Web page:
Healthy & Safety Info

Babyproofing Must-Knows

Your baby isn't getting around on his own yet, which makes now the perfect time to start babyproofing. You don't have to go nuts with the full panoply of toilet-seat locks and padded coffee-table corners yet -- you've got a few months before crawling or cruising will begin. But you might want to put away valuables or breakables he could get his hands on, such as picture frames on an end table within striking distance of his swing.

He'll also soon master the ability to spot and grab small objects on the carpet -- lost coins, bits of lint, petrified pieces of rice from dinner two weeks ago -- and shove them in his mouth. In part that's because he's beginning to really adore his own hands -- waving them around, bringing them together in a clap, and wiggling his fingers. So while it's great that he can grab a toy, dust bunnies are a different story. Before you set him on the floor for tummy time, do a quick scan to make sure there's nothing harmful he can jam in his mouth while you're not looking. Get even safer by lying on your stomach next to him and looking around from your baby's perspective. You'll spot things you'd never notice otherwise (Hey, how'd that bottle cap get under the couch?) and keep your baby safe from choking hazards.

Your Must Knows Image

Pumping Tricks & Tips

If you're nursing -- and heading back to work -- you'll want to keep these dos and don'ts in mind when it comes to pumping:

  • Do try out your pump before you head back to the office (it takes some getting used to). 
  • Do buy a small cooler bag and cold packs to keep the milk chilled during your commute home. You'll also need plenty of milk storage containers.
  • Don't forget to mark each container with the date the milk was pumped; otherwise they can get mixed up in the fridge or freezer.
  • Do secure a place to pump now, if you don't have your own office. (Make sure the door locks!) Keep in mind that you'll need a power source if you're using an electric pump.

If you're planning to pump, start now so your body can adjust, your baby can get used to the bottle and being fed by non-Mom types, and you can start building up a stockpile of frozen milk. Not only does it give you some backup -- in case you have a meeting and miss a pumping time during the day -- it also gets you accustomed to using your pump. Plus, having some extra bottles handy in the fridge means you can escape with your hubby for a quickie dinner, or even just hit the gym on your own while Grandma watches the baby. A little freedom goes a long way.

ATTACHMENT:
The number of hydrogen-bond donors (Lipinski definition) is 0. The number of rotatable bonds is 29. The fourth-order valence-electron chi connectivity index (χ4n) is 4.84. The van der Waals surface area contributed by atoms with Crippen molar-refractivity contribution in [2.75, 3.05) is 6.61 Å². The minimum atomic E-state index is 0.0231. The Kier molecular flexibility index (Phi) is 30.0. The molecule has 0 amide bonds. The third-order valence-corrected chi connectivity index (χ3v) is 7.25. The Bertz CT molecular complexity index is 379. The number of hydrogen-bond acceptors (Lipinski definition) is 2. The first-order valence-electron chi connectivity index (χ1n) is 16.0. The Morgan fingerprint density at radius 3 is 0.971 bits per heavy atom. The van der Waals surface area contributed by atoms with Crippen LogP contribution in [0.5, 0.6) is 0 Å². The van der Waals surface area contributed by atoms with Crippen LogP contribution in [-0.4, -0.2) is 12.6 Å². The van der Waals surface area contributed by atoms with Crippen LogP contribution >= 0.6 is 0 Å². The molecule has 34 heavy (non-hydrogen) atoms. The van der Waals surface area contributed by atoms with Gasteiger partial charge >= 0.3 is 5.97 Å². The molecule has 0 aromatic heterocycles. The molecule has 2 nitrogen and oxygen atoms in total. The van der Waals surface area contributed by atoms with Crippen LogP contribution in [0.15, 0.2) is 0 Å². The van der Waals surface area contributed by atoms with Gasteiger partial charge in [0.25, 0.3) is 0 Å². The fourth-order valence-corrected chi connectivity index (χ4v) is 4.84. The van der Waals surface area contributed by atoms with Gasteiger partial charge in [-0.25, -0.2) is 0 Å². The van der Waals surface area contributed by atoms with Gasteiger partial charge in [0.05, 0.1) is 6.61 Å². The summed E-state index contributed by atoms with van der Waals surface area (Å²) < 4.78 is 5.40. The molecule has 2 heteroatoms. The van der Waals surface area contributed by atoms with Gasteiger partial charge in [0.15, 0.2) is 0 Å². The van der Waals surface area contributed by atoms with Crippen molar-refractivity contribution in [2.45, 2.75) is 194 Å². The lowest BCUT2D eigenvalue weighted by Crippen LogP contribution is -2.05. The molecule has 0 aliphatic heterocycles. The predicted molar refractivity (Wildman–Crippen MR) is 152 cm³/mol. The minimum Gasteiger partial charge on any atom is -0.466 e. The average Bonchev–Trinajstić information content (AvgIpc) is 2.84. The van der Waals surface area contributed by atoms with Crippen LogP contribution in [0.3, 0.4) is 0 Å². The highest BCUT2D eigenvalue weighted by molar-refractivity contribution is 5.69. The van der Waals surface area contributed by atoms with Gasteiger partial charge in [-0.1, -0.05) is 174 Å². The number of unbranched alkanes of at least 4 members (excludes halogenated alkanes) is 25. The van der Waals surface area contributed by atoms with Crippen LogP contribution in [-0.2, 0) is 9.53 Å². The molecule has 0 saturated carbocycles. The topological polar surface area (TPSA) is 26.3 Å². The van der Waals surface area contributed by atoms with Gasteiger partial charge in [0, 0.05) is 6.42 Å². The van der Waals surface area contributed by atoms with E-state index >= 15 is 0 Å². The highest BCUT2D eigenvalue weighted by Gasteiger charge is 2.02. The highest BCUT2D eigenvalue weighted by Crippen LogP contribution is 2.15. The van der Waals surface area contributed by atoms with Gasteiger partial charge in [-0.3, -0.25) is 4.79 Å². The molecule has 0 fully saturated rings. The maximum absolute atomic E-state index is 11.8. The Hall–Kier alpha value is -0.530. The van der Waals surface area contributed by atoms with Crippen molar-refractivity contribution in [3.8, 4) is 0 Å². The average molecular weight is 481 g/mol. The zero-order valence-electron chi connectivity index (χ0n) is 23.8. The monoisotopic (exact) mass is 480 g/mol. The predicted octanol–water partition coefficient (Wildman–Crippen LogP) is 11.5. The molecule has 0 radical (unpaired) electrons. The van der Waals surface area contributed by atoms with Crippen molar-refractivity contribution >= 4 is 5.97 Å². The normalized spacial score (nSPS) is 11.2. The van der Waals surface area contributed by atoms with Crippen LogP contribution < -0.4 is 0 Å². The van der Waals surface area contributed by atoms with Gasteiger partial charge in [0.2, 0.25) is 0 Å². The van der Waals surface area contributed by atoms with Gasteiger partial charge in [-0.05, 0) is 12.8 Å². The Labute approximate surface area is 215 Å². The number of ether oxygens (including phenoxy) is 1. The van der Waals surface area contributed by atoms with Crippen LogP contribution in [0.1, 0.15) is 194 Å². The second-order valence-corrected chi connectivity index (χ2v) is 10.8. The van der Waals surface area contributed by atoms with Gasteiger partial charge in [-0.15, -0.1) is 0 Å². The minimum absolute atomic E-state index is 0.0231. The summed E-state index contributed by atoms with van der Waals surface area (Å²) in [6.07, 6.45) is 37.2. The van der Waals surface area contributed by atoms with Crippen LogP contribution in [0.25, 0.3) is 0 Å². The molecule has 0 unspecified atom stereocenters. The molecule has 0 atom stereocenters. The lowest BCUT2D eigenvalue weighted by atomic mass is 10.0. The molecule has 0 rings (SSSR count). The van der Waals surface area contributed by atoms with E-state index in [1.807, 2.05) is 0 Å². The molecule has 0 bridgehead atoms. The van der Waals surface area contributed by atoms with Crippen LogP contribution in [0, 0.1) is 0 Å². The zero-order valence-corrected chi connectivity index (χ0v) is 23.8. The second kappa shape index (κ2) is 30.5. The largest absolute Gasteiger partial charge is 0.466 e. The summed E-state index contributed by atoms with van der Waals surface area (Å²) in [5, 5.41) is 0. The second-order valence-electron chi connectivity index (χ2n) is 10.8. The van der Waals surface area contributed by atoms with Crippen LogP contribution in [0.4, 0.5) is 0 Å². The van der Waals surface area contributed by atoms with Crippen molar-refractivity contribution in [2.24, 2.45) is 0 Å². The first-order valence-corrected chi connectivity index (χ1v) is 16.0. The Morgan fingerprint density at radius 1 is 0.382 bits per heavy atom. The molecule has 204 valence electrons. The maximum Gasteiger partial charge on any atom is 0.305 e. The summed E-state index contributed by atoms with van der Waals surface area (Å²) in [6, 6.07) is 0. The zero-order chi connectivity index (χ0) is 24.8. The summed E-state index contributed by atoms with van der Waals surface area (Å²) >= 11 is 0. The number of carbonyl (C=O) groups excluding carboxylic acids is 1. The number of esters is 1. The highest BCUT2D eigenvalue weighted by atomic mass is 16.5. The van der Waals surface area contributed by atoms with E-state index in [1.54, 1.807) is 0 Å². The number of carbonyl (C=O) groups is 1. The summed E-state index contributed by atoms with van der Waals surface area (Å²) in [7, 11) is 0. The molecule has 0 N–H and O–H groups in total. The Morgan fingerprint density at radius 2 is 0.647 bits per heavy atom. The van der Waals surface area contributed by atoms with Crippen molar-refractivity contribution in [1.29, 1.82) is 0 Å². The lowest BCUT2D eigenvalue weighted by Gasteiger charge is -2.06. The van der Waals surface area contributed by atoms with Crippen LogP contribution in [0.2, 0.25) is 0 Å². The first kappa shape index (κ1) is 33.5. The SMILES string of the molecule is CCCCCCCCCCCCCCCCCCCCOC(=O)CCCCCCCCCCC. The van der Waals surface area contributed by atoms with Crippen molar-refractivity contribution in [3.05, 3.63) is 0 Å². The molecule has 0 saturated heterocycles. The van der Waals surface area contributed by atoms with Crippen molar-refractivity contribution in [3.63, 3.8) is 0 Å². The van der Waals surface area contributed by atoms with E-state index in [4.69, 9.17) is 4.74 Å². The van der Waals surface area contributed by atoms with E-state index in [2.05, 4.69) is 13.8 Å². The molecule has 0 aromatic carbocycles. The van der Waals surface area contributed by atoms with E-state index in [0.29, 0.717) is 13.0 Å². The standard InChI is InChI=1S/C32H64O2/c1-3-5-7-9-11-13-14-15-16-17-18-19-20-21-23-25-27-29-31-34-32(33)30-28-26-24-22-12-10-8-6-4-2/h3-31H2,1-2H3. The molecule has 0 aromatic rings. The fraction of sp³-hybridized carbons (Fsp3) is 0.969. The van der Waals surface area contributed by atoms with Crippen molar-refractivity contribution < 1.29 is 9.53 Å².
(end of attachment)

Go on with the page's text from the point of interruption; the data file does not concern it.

Must-Knows

Pumping Tricks & Tips

If you're nursing -- and heading back to work -- you'll want to keep these dos and don'ts in mind when it comes to pumping:

  • Do try out your pump before you head back to the office (it takes some getting used to). 
  • Do buy a small cooler bag and cold packs to keep the milk chilled during your commute home. You'll also need plenty of milk storage containers.
  • Don't forget to mark each container with the date the milk was pumped; otherwise they can get mixed up in the fridge or freezer.
  • Do secure a place to pump now, if you don't have your own office. (Make sure the door locks!) Keep in mind that you'll need a power source if you're using an electric pump.

If you're planning to pump, start now so your body can adjust, your baby can get used to the bottle and being fed by non-Mom types, and you can start building up a stockpile of frozen milk. Not only does it give you some backup -- in case you have a meeting and miss a pumping time during the day -- it also gets you accustomed to using your pump. Plus, having some extra bottles handy in the fridge means you can escape with your hubby for a quickie dinner, or even just hit the gym on your own while Grandma watches the baby. A little freedom goes a long way.

This Week's Lesson

Activities for Language Development: 0-3 Months

When you touch parts of baby's body like her nose, name them and make up rhymes like "toes, nose!" This will boost her language skills.

Read More